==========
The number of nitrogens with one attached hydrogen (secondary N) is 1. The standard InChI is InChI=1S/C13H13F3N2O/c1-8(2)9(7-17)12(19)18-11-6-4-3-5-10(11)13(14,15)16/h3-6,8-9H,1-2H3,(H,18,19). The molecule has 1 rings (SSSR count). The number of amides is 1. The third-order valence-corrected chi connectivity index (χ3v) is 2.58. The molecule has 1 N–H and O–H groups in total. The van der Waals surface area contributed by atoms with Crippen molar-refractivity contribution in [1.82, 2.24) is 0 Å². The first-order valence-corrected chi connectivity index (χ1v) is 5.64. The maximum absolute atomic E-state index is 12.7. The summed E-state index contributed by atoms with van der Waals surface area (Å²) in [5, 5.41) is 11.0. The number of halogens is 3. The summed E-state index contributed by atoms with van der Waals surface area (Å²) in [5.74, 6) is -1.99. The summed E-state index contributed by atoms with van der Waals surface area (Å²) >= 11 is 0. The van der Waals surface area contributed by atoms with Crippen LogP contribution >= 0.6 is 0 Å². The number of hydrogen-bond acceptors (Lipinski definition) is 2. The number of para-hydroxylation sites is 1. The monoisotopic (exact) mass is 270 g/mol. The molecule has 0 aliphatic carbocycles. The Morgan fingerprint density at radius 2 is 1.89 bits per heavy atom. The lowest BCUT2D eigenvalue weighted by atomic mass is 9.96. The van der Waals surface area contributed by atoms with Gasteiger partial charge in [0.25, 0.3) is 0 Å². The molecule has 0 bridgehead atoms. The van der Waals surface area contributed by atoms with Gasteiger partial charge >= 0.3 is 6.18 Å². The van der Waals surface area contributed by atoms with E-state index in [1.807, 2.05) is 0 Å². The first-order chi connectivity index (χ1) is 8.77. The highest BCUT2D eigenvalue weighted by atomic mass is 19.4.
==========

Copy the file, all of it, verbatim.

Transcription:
The number of nitrogens with one attached hydrogen (secondary N) is 1. The standard InChI is InChI=1S/C13H13F3N2O/c1-8(2)9(7-17)12(19)18-11-6-4-3-5-10(11)13(14,15)16/h3-6,8-9H,1-2H3,(H,18,19). The molecule has 1 rings (SSSR count). The number of amides is 1. The third-order valence-corrected chi connectivity index (χ3v) is 2.58. The molecule has 1 N–H and O–H groups in total. The van der Waals surface area contributed by atoms with Crippen molar-refractivity contribution in [1.82, 2.24) is 0 Å². The first-order valence-corrected chi connectivity index (χ1v) is 5.64. The maximum absolute atomic E-state index is 12.7. The summed E-state index contributed by atoms with van der Waals surface area (Å²) in [5, 5.41) is 11.0. The number of halogens is 3. The summed E-state index contributed by atoms with van der Waals surface area (Å²) in [5.74, 6) is -1.99. The summed E-state index contributed by atoms with van der Waals surface area (Å²) >= 11 is 0. The van der Waals surface area contributed by atoms with Crippen LogP contribution >= 0.6 is 0 Å². The number of hydrogen-bond acceptors (Lipinski definition) is 2. The number of para-hydroxylation sites is 1. The monoisotopic (exact) mass is 270 g/mol. The molecule has 0 aliphatic carbocycles. The Morgan fingerprint density at radius 2 is 1.89 bits per heavy atom. The lowest BCUT2D eigenvalue weighted by atomic mass is 9.96. The van der Waals surface area contributed by atoms with Gasteiger partial charge in [0.25, 0.3) is 0 Å². The molecule has 0 bridgehead atoms. The van der Waals surface area contributed by atoms with Gasteiger partial charge >= 0.3 is 6.18 Å². The van der Waals surface area contributed by atoms with E-state index in [1.807, 2.05) is 0 Å². The first-order chi connectivity index (χ1) is 8.77. The highest BCUT2D eigenvalue weighted by atomic mass is 19.4.